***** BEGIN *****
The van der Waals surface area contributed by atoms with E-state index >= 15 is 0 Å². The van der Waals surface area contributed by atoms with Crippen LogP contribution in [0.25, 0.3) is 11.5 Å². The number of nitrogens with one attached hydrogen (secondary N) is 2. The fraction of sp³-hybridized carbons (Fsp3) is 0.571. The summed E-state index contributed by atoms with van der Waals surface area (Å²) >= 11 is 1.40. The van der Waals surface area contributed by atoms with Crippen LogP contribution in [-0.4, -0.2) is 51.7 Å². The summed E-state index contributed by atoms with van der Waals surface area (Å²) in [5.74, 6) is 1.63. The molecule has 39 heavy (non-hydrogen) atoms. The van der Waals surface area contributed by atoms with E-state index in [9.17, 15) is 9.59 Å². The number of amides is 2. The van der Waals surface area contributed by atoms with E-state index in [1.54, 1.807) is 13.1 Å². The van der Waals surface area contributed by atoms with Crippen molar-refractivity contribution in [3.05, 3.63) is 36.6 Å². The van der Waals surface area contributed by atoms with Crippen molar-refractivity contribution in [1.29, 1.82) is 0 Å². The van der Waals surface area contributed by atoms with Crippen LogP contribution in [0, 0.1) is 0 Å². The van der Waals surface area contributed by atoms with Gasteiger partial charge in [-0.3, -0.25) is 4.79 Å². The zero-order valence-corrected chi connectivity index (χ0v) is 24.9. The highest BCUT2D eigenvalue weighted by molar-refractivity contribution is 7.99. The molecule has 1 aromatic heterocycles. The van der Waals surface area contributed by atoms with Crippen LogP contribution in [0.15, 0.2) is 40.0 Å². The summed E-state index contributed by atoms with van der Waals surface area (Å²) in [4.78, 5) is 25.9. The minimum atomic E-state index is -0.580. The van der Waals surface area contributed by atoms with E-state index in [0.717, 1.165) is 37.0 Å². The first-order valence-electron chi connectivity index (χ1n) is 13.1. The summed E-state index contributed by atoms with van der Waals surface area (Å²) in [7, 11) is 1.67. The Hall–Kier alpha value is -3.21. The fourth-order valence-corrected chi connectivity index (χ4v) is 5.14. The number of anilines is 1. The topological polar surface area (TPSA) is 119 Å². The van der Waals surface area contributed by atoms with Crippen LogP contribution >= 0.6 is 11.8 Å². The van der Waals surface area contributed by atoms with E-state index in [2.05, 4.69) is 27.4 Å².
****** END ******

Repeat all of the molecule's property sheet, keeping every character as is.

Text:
The van der Waals surface area contributed by atoms with E-state index >= 15 is 0 Å². The van der Waals surface area contributed by atoms with Crippen LogP contribution in [0.25, 0.3) is 11.5 Å². The number of nitrogens with one attached hydrogen (secondary N) is 2. The fraction of sp³-hybridized carbons (Fsp3) is 0.571. The summed E-state index contributed by atoms with van der Waals surface area (Å²) >= 11 is 1.40. The van der Waals surface area contributed by atoms with Crippen LogP contribution in [-0.4, -0.2) is 51.7 Å². The summed E-state index contributed by atoms with van der Waals surface area (Å²) in [5.74, 6) is 1.63. The molecule has 39 heavy (non-hydrogen) atoms. The van der Waals surface area contributed by atoms with E-state index in [9.17, 15) is 9.59 Å². The number of amides is 2. The van der Waals surface area contributed by atoms with E-state index in [1.54, 1.807) is 13.1 Å². The van der Waals surface area contributed by atoms with Crippen molar-refractivity contribution in [3.05, 3.63) is 36.6 Å². The van der Waals surface area contributed by atoms with Crippen molar-refractivity contribution in [1.29, 1.82) is 0 Å². The van der Waals surface area contributed by atoms with Crippen LogP contribution in [0, 0.1) is 0 Å². The van der Waals surface area contributed by atoms with Gasteiger partial charge in [-0.3, -0.25) is 4.79 Å². The zero-order valence-corrected chi connectivity index (χ0v) is 24.9. The highest BCUT2D eigenvalue weighted by molar-refractivity contribution is 7.99. The molecule has 1 aromatic heterocycles. The van der Waals surface area contributed by atoms with Crippen LogP contribution in [0.15, 0.2) is 40.0 Å². The summed E-state index contributed by atoms with van der Waals surface area (Å²) in [4.78, 5) is 25.9. The minimum atomic E-state index is -0.580. The van der Waals surface area contributed by atoms with E-state index in [0.717, 1.165) is 37.0 Å². The first-order valence-electron chi connectivity index (χ1n) is 13.1. The summed E-state index contributed by atoms with van der Waals surface area (Å²) in [7, 11) is 1.67. The Hall–Kier alpha value is -3.21. The fourth-order valence-corrected chi connectivity index (χ4v) is 5.14. The number of anilines is 1. The topological polar surface area (TPSA) is 119 Å². The van der Waals surface area contributed by atoms with Crippen LogP contribution >= 0.6 is 11.8 Å². The van der Waals surface area contributed by atoms with E-state index in [2.05, 4.69) is 27.4 Å².